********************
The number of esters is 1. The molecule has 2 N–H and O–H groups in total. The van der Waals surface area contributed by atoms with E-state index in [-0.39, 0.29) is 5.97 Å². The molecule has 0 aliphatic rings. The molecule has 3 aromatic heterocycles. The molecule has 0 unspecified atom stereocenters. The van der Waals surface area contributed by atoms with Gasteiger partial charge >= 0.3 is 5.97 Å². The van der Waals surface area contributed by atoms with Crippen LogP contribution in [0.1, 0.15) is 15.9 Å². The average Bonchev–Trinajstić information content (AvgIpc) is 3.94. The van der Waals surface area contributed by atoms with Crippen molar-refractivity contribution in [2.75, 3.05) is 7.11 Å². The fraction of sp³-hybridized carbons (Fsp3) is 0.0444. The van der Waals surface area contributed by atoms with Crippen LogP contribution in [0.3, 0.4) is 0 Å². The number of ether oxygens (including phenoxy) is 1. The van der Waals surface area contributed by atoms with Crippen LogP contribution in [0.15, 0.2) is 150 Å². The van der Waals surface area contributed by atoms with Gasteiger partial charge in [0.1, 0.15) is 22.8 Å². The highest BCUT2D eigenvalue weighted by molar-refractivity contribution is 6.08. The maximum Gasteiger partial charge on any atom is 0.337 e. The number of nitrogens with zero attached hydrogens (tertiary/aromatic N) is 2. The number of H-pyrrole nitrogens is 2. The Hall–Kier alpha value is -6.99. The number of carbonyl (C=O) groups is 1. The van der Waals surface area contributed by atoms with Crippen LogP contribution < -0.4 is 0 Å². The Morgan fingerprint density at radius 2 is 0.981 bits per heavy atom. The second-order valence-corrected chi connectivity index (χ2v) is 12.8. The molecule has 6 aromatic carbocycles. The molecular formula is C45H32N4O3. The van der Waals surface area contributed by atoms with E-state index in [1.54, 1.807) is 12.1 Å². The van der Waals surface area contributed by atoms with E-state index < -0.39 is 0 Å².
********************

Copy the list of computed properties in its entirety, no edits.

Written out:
The number of esters is 1. The molecule has 2 N–H and O–H groups in total. The van der Waals surface area contributed by atoms with E-state index in [-0.39, 0.29) is 5.97 Å². The molecule has 0 aliphatic rings. The molecule has 3 aromatic heterocycles. The molecule has 0 unspecified atom stereocenters. The van der Waals surface area contributed by atoms with Gasteiger partial charge >= 0.3 is 5.97 Å². The van der Waals surface area contributed by atoms with Crippen LogP contribution in [0.1, 0.15) is 15.9 Å². The average Bonchev–Trinajstić information content (AvgIpc) is 3.94. The van der Waals surface area contributed by atoms with Crippen molar-refractivity contribution in [2.75, 3.05) is 7.11 Å². The fraction of sp³-hybridized carbons (Fsp3) is 0.0444. The van der Waals surface area contributed by atoms with Crippen LogP contribution in [0.3, 0.4) is 0 Å². The number of ether oxygens (including phenoxy) is 1. The van der Waals surface area contributed by atoms with Crippen LogP contribution in [0.15, 0.2) is 150 Å². The van der Waals surface area contributed by atoms with Gasteiger partial charge in [0.1, 0.15) is 22.8 Å². The highest BCUT2D eigenvalue weighted by molar-refractivity contribution is 6.08. The maximum Gasteiger partial charge on any atom is 0.337 e. The number of nitrogens with zero attached hydrogens (tertiary/aromatic N) is 2. The number of H-pyrrole nitrogens is 2. The Hall–Kier alpha value is -6.99. The number of carbonyl (C=O) groups is 1. The van der Waals surface area contributed by atoms with Crippen LogP contribution < -0.4 is 0 Å². The Morgan fingerprint density at radius 2 is 0.981 bits per heavy atom. The second-order valence-corrected chi connectivity index (χ2v) is 12.8. The molecule has 6 aromatic carbocycles. The molecular formula is C45H32N4O3. The van der Waals surface area contributed by atoms with E-state index in [1.54, 1.807) is 12.1 Å². The van der Waals surface area contributed by atoms with E-state index < -0.39 is 0 Å².